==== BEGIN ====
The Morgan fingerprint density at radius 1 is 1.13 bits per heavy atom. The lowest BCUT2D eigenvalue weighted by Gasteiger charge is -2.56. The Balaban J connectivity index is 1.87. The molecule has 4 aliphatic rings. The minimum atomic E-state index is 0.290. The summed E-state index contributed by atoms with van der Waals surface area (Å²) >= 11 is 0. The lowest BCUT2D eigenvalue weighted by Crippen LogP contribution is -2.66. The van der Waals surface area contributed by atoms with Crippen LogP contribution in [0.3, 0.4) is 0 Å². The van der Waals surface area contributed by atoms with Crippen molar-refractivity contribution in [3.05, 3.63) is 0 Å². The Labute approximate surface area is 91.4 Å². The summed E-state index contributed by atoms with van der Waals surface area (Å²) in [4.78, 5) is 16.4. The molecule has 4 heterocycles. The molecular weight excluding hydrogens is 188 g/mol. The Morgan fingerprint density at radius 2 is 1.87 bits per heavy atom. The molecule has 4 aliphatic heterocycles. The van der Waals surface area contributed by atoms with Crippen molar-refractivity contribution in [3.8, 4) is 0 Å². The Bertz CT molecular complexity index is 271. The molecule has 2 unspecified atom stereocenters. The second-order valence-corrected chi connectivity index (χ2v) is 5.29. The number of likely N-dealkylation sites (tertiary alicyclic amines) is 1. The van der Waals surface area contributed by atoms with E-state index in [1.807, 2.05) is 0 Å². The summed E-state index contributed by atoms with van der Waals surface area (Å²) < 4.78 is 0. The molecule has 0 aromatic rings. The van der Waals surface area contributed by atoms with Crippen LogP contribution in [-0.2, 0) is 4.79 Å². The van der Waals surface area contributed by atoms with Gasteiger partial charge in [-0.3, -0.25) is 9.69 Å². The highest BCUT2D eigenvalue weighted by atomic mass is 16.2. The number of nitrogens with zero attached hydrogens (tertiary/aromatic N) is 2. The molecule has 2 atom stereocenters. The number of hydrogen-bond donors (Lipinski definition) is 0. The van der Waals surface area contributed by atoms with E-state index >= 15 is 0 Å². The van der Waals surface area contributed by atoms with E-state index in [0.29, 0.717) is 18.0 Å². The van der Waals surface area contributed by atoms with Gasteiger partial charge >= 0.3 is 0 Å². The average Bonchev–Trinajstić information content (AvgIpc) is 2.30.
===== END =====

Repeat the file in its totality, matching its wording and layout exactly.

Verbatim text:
The Morgan fingerprint density at radius 1 is 1.13 bits per heavy atom. The lowest BCUT2D eigenvalue weighted by Gasteiger charge is -2.56. The Balaban J connectivity index is 1.87. The molecule has 4 aliphatic rings. The minimum atomic E-state index is 0.290. The summed E-state index contributed by atoms with van der Waals surface area (Å²) >= 11 is 0. The lowest BCUT2D eigenvalue weighted by Crippen LogP contribution is -2.66. The van der Waals surface area contributed by atoms with Crippen LogP contribution in [0.3, 0.4) is 0 Å². The van der Waals surface area contributed by atoms with Crippen molar-refractivity contribution in [3.05, 3.63) is 0 Å². The Labute approximate surface area is 91.4 Å². The summed E-state index contributed by atoms with van der Waals surface area (Å²) in [4.78, 5) is 16.4. The molecule has 4 heterocycles. The molecular weight excluding hydrogens is 188 g/mol. The Morgan fingerprint density at radius 2 is 1.87 bits per heavy atom. The molecule has 4 aliphatic heterocycles. The van der Waals surface area contributed by atoms with Crippen molar-refractivity contribution in [3.8, 4) is 0 Å². The Bertz CT molecular complexity index is 271. The molecule has 2 unspecified atom stereocenters. The second-order valence-corrected chi connectivity index (χ2v) is 5.29. The number of likely N-dealkylation sites (tertiary alicyclic amines) is 1. The van der Waals surface area contributed by atoms with E-state index in [1.807, 2.05) is 0 Å². The summed E-state index contributed by atoms with van der Waals surface area (Å²) < 4.78 is 0. The molecule has 0 aromatic rings. The van der Waals surface area contributed by atoms with Crippen LogP contribution in [-0.2, 0) is 4.79 Å². The van der Waals surface area contributed by atoms with Gasteiger partial charge in [-0.3, -0.25) is 9.69 Å². The highest BCUT2D eigenvalue weighted by atomic mass is 16.2. The number of nitrogens with zero attached hydrogens (tertiary/aromatic N) is 2. The molecule has 2 atom stereocenters. The number of hydrogen-bond donors (Lipinski definition) is 0. The van der Waals surface area contributed by atoms with E-state index >= 15 is 0 Å². The van der Waals surface area contributed by atoms with E-state index in [0.29, 0.717) is 18.0 Å². The van der Waals surface area contributed by atoms with Gasteiger partial charge >= 0.3 is 0 Å². The average Bonchev–Trinajstić information content (AvgIpc) is 2.30.